You can't help wondering why the building wasn't torn down, why the roadway and the pattern of traffic wasn't altered, why the Colonnade still stands. To obliterate a place is to remove every physical vestige, every psychic trace, brick by brick. If only they—whoever they are—had thought of it 25 years ago. People would have been against it, of course, but accidents happen, and surely in Texas a gas explosion isn't all that difficult to arrange. Nothing in comparison to the removal of the most well-protected person in the country, his supposed assassin, the assassin's assassin, all the collateral damage. But you can't obliterate a place as easily as its inhabitants, especially when the place itself inhabits our very consciousness.
Wayne Gonzales, untitled, 2000. Acrylic on canvas, 24 x 30 inches (61 x 76 cm). Courtesy Paula Cooper Gallery
That day in Dallas it was easy to be reminded of a sign that once prominently hung on the back of Carlos Marcello’s office door in New Orleans. Marcello headed the city's crime family in the early 1960s, and his sign read: “Three people can keep a secret if two of them are dead.” How do we know this? Because Marcello was a cousin, by marriage, of one of my best friends, someone who grew up on Pauline Street, the same street where Oswald was born. This was someone whose parents were close to Lou Ivon, an assistant DA and right-hand man to Jim Garrison, the District Attorney of Orleans Parish. Garrison's office investigated the connections between Oswald and the mob, and the mob and various intelligence agencies, concluding that the man so many believed had killed the president, a man reviled, himself believed he had infiltrated a plot and was in Dallas to prevent it from being carried out.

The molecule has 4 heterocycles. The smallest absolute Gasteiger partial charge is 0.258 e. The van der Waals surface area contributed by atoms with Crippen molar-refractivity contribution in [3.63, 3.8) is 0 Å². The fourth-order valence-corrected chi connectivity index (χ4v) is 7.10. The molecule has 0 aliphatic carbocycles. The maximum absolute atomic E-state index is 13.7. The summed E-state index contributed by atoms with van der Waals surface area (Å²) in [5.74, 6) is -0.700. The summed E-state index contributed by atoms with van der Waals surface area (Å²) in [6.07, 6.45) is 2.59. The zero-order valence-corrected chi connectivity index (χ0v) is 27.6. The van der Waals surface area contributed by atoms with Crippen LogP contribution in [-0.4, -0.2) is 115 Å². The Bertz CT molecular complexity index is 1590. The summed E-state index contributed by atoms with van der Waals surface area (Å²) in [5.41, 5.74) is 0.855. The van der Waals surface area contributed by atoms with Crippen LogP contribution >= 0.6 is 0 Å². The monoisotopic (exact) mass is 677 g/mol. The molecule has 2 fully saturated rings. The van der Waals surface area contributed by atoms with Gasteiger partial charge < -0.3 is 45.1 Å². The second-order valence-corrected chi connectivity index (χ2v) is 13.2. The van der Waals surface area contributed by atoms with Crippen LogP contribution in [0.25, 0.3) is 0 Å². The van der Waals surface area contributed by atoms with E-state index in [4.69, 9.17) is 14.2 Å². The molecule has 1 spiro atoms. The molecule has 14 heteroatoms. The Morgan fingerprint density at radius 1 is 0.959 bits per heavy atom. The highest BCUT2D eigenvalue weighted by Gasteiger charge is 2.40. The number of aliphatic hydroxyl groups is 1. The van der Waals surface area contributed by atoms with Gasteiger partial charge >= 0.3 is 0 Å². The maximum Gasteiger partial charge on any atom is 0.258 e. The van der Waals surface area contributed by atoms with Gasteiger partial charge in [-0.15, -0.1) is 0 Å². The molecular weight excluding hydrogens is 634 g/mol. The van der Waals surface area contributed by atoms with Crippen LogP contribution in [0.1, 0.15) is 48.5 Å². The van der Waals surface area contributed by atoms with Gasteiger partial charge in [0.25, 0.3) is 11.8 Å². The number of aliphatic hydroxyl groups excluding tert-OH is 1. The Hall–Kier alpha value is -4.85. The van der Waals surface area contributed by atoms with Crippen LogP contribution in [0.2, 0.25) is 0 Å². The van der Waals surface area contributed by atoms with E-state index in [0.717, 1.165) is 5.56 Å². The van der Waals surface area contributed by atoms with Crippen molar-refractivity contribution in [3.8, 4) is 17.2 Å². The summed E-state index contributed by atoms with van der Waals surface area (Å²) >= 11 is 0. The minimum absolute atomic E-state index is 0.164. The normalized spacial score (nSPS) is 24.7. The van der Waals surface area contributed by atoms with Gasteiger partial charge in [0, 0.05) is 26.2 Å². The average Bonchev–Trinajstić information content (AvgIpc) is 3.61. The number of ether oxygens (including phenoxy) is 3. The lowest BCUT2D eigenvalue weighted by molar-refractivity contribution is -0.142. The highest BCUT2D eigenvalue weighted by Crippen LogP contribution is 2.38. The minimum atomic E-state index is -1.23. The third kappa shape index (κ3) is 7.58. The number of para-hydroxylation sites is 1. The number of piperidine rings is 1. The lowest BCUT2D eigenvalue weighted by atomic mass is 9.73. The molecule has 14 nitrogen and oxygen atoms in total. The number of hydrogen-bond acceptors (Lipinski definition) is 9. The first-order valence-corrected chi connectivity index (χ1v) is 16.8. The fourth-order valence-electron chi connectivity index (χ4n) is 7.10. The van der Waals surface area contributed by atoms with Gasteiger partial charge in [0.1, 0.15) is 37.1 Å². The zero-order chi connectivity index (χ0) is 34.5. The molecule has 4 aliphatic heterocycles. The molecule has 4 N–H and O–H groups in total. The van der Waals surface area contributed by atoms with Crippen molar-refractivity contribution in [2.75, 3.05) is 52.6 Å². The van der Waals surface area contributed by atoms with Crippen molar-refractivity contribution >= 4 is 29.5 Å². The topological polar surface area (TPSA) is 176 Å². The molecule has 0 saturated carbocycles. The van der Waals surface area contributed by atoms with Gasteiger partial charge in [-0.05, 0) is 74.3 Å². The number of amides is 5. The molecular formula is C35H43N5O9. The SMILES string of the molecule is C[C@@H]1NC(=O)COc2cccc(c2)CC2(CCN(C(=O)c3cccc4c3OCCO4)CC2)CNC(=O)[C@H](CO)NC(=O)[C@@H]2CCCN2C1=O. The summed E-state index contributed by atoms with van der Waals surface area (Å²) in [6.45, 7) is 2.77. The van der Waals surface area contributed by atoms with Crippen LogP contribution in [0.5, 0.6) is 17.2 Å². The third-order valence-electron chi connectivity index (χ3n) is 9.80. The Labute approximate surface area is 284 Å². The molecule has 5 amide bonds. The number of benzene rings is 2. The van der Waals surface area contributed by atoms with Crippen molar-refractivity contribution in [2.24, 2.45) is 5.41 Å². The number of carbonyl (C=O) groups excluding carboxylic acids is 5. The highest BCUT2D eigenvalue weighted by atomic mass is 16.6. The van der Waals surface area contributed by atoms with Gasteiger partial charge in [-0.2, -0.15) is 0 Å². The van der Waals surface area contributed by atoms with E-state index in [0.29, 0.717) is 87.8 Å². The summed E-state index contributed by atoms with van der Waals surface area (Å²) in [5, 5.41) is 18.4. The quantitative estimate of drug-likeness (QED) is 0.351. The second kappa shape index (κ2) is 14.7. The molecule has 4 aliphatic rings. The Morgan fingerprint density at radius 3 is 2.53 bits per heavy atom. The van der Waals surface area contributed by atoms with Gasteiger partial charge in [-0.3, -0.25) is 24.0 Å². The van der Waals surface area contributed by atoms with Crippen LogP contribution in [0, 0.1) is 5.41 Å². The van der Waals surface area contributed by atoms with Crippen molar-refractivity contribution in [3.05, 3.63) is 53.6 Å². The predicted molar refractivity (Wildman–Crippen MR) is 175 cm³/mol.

While he came to be seen as a convenient patsy, even by Jackie, Garrison considered Oswald a hero, particularly in the sense that a hero is sacrificed to a greater cause. Though in this instance it was in every way sinister, and the "hero" would go on to be demonized. The fact that my friend, the child who grew up around the larger-than-life figures of Marcello and Garrison, and in the wake of a national tragedy, would become an artist who, for many years, was obsessed with and made numerous paintings related to this story, is in no way surprising. This is what the genre of history painting is for, to show us images that the camera cannot capture, a genre revived in Andy Warhol's post-'63 portraits of Jackie.
And the source of that quote, "Three people can keep a secret if two of them are dead," turns out, unexpectedly enough, to be none other than Benjamin Franklin. And with a hundred? Secrets kept to a power of ten, to the grave and beyond, whether or not they knew they were part of the bargain. And to all those questions which continue to be raised like so many bodies exhumed over and again, we may only conclude, "Ask not what your country can do for you…"
That afternoon in Dallas, we saw signs in shop windows urging customers to leave their guns in their cars, reminding them of the penalty for entering the premises with unlicensed weapons. The west remains as wild as ever, ready to defend itself against anyone who might threaten its freedom, or who might insult its wives, offering a very believable stage for just this sort of play. We thought of this as we flipped disinterestedly through a $3 box at Good Records, as we cruised slowly past the Last Baptist Church on Federal Street, as we furtively snapped pictures of a Sphinx in front of an enormous Crystal Palace.